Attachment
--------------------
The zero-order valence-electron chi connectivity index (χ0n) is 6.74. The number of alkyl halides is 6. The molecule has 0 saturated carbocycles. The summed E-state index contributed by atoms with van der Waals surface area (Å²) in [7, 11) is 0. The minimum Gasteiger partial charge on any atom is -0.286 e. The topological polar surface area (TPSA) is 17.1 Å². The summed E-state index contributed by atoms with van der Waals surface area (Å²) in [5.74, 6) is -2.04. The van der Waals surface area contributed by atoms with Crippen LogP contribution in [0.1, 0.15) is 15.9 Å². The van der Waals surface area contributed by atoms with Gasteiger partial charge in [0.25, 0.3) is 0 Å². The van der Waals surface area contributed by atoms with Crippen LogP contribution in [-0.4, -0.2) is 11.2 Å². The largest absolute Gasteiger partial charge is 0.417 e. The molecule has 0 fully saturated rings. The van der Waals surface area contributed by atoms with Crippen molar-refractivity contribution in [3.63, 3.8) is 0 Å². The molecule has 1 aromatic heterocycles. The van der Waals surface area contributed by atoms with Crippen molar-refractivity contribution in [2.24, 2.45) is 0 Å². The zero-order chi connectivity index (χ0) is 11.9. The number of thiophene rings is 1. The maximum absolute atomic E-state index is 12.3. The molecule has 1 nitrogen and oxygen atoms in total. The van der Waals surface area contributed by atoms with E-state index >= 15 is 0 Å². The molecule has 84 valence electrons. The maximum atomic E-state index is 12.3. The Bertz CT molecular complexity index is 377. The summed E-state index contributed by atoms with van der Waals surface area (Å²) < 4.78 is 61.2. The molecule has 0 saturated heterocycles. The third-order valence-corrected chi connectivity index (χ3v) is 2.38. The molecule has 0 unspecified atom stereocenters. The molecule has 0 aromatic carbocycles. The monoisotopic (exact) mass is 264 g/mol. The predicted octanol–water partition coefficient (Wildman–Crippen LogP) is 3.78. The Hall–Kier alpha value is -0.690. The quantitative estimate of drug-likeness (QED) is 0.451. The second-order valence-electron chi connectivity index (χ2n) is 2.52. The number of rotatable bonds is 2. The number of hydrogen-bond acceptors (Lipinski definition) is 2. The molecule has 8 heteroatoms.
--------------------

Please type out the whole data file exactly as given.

The zero-order valence-electron chi connectivity index (χ0n) is 6.74. The number of alkyl halides is 6. The molecule has 0 saturated carbocycles. The summed E-state index contributed by atoms with van der Waals surface area (Å²) in [7, 11) is 0. The minimum Gasteiger partial charge on any atom is -0.286 e. The topological polar surface area (TPSA) is 17.1 Å². The summed E-state index contributed by atoms with van der Waals surface area (Å²) in [5.74, 6) is -2.04. The van der Waals surface area contributed by atoms with Crippen LogP contribution in [0.1, 0.15) is 15.9 Å². The van der Waals surface area contributed by atoms with Gasteiger partial charge in [0.25, 0.3) is 0 Å². The van der Waals surface area contributed by atoms with Crippen LogP contribution in [-0.4, -0.2) is 11.2 Å². The largest absolute Gasteiger partial charge is 0.417 e. The molecule has 0 fully saturated rings. The van der Waals surface area contributed by atoms with Crippen molar-refractivity contribution in [3.63, 3.8) is 0 Å². The molecule has 1 aromatic heterocycles. The van der Waals surface area contributed by atoms with Crippen molar-refractivity contribution in [2.24, 2.45) is 0 Å². The zero-order chi connectivity index (χ0) is 11.9. The number of thiophene rings is 1. The maximum absolute atomic E-state index is 12.3. The molecule has 1 nitrogen and oxygen atoms in total. The van der Waals surface area contributed by atoms with E-state index >= 15 is 0 Å². The molecule has 84 valence electrons. The maximum atomic E-state index is 12.3. The Bertz CT molecular complexity index is 377. The summed E-state index contributed by atoms with van der Waals surface area (Å²) < 4.78 is 61.2. The molecule has 0 saturated heterocycles. The third-order valence-corrected chi connectivity index (χ3v) is 2.38. The molecule has 0 unspecified atom stereocenters. The molecule has 0 aromatic carbocycles. The monoisotopic (exact) mass is 264 g/mol. The predicted octanol–water partition coefficient (Wildman–Crippen LogP) is 3.78. The Hall–Kier alpha value is -0.690. The quantitative estimate of drug-likeness (QED) is 0.451. The second-order valence-electron chi connectivity index (χ2n) is 2.52. The number of rotatable bonds is 2. The number of hydrogen-bond acceptors (Lipinski definition) is 2. The molecule has 8 heteroatoms.